2. Sure, Tony, although it's likely to be a while before I go through the new set of batteries I installed along with the new LED light head.

  3. I upgraded a number of D-cell Maglites with LED upgrades and found them well worth the money. In fact, the more recent upgrades are definitely more effective (brighter) than the 1st generation LED upgrades of 10 years ago so it is probably worth researching if new LED sets are available for LED torches you bought when they first came out, especially if the torch is a high spec job such as Surefire.

    Actually, a note on battery life, I found some batteries were starting to corrode after years in torches even though the LED was giving a full power beam so I now replace the original batteries in my torches every few years.

  4. Ooooo! Shiny! I have a Pentagon MS2-X-TR mounted to my shotgun that would be greatly improved by that little gem. Thanks for the direction!

  5. Ah yes, the venerable 6Z. Bought it for a class at Thunder Ranch in 2001. Amazingly bright for the time. I also have upgraded, bought an LED module from Battery Junction for $19.95. Didn't work and Battery Junction wanted me to pay for returning it. Instead bought one from Solar Force ($14.99 shipped from Honk Kong). Works great and the output is 240 lumens. I'm running the SureFire Combat Ring on the 6Z and homemade tactical flashlight rings on the rest of my lights. Necessary when employing the Graham Method of flashlight manipulation.

  6. @TatendaZim: I was also at Thunder Ranch in 2001. Which course(s) did you attend, and when? We may have run into each other.

  7. 5 day course, in September (just after 9/11). There was a Catholic priest (great guy, shooting a 1911 if I recall) and two Deputy Sheriffs from New Mexico. I don't remember any other folks.

  8. @TatendaZim: That was my buddy Father Vic. I sent him there after my first course. We went back together for a rifle course the following year.

  9. Yes, Father Vic. He was to my right in the firing line. I was partnered with a guy I didn't know (to my left). But I spent a lot of time talking to Father Vic. As I said, great guy.

  10. Ask him if he remembers a 6ft/stocky guy with brown hair (with moustache or moustache and goatee – can't remember when I grew my goatee) from Dallas shooting a 1911.

  11. Thanks, Peter, for letting us know about this. Ordered through your link and the part arrived today. Dropped it in my Surefire G2, with batteries that were just barely powering the incandescent bulb, and the new head shone brilliantly.

    Next, I dropped it into my Surefire G3, also with used batteries, and it was even brighter.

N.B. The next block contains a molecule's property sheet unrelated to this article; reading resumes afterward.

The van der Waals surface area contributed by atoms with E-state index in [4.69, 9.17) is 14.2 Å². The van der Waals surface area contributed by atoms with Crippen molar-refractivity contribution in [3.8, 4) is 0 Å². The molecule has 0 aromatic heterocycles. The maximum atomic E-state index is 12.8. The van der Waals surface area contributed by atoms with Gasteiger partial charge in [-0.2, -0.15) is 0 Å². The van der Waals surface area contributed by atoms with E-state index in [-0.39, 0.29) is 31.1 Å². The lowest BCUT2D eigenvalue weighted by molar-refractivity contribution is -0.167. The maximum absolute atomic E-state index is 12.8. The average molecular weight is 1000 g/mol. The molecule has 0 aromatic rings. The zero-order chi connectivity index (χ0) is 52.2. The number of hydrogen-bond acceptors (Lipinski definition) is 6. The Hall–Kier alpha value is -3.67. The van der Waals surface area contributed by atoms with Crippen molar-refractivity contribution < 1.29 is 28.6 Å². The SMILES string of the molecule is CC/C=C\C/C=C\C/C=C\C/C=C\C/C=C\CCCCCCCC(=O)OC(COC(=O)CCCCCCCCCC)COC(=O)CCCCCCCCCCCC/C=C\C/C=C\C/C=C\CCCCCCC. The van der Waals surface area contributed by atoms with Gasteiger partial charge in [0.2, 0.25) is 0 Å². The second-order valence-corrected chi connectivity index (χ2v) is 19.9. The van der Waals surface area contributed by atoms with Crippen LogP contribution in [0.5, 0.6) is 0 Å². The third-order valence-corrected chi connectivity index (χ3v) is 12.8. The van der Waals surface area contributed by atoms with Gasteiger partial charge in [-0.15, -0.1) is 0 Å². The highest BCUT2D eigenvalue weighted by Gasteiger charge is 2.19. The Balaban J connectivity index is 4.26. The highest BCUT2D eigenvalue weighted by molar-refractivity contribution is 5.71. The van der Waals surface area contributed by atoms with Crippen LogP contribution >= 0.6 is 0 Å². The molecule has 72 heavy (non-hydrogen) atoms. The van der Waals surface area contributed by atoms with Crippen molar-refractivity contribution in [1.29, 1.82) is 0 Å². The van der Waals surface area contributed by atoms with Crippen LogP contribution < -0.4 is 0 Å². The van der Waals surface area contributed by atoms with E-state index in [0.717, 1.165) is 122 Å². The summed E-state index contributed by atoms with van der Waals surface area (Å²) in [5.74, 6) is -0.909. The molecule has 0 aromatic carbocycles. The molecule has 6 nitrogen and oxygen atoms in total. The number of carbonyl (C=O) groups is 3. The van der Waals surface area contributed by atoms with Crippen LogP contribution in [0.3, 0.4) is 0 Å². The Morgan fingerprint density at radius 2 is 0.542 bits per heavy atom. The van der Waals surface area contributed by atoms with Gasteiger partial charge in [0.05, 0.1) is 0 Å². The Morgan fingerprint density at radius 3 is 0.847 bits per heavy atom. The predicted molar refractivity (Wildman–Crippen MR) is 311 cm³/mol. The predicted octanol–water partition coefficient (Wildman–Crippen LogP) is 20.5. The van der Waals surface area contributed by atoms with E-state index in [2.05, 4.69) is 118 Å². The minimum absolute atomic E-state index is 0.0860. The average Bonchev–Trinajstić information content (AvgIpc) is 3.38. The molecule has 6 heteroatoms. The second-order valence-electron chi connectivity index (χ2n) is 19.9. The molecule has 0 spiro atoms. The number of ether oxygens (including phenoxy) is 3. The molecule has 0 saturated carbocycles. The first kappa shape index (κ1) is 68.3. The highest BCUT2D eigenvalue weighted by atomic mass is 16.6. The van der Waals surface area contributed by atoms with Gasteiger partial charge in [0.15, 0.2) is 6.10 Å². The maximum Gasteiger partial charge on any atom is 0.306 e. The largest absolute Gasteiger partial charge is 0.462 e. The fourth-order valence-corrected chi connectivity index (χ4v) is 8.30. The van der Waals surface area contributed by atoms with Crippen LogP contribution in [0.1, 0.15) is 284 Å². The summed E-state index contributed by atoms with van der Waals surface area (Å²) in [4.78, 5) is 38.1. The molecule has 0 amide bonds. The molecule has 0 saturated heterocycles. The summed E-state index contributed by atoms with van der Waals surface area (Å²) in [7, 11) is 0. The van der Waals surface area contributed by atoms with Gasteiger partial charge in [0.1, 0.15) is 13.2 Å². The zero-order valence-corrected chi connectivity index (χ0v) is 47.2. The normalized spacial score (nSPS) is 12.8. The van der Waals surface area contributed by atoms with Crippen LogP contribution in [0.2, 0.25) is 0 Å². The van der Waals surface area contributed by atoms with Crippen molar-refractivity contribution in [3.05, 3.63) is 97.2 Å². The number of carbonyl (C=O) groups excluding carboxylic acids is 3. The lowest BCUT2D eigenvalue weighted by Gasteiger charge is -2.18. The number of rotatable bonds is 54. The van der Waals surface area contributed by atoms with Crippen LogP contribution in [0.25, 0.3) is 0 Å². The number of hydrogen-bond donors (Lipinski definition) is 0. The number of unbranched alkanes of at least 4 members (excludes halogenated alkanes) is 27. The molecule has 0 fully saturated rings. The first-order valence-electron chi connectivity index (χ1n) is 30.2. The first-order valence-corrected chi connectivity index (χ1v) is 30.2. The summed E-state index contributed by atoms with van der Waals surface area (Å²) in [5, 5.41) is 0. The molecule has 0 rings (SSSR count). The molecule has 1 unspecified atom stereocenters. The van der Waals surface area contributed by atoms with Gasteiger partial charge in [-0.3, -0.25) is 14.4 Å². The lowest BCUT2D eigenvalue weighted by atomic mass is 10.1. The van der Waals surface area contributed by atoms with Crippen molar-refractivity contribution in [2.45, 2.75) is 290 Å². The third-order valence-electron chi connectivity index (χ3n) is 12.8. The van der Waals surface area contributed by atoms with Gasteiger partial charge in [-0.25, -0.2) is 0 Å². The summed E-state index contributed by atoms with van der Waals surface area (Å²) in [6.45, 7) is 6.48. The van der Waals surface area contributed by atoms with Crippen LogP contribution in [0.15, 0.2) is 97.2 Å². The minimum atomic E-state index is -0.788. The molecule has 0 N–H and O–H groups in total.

Ordered two more LEDs for my other lights, and will try them all with fresh batteries when they arrive.

    If you happen to find a good LED replacement for a Surefire e2d, please let us know. I'm thrilled to be using my Surefire lights (well, bodies) again, as it's hard to find a good LED light that doesn't have at least four extra useless lighting modes. I love the simplicity of the simple end cap switch.

  12. I ordered two, for my P6 and G2. Removed the big spring, but found that the two blobs of solder interfered with a proper fit. They worked, but I wasn't happy, as they kept the bezel from threading completely. The P6 required the blobs be filed down on the back side, to get the reflector to seat on the end of the body. Didn't have to go completely down to the bulb body. I kept trying the fit, as I didn't want to weaken the solder connection any more than needed.
    the G2 needed the solder filed on the sides to match the angle of the base, for body clearance. (slight differences in inside flashlight body profiles is why the filing location varies)

    They will light up very bright, with batteries that wouldn't even make the original lamps glow. Forgot to order batteries…Arrgghh!

    If you have any of the original Mini-Maglites, there is an upgrade from Nite-Ize, # LUC2-07. This has an LED assembly, reflector, and a tailcap switch. Cost at was $8.79, but I'm not sure at Amazon, they seem to have several component kits.

    Some complaints about the wobbly switch button in the reviews. What they don't realize is that the button floats, it's not part of the actual switch, so it can remain waterproof.
    Don't actually need the switch, the original head rotate on/off still works, but it's nice to have a one hand flashlite. The focus has a short useful travel, and it could have been eliminated, I suspect.

    I shelved my Mini-mags long ago, when the Legend brand competitors came out. They had a tail switch. Same size lights, but the parts don't interchange. Couldn't use this kit in them, due to reflector size. Bummer.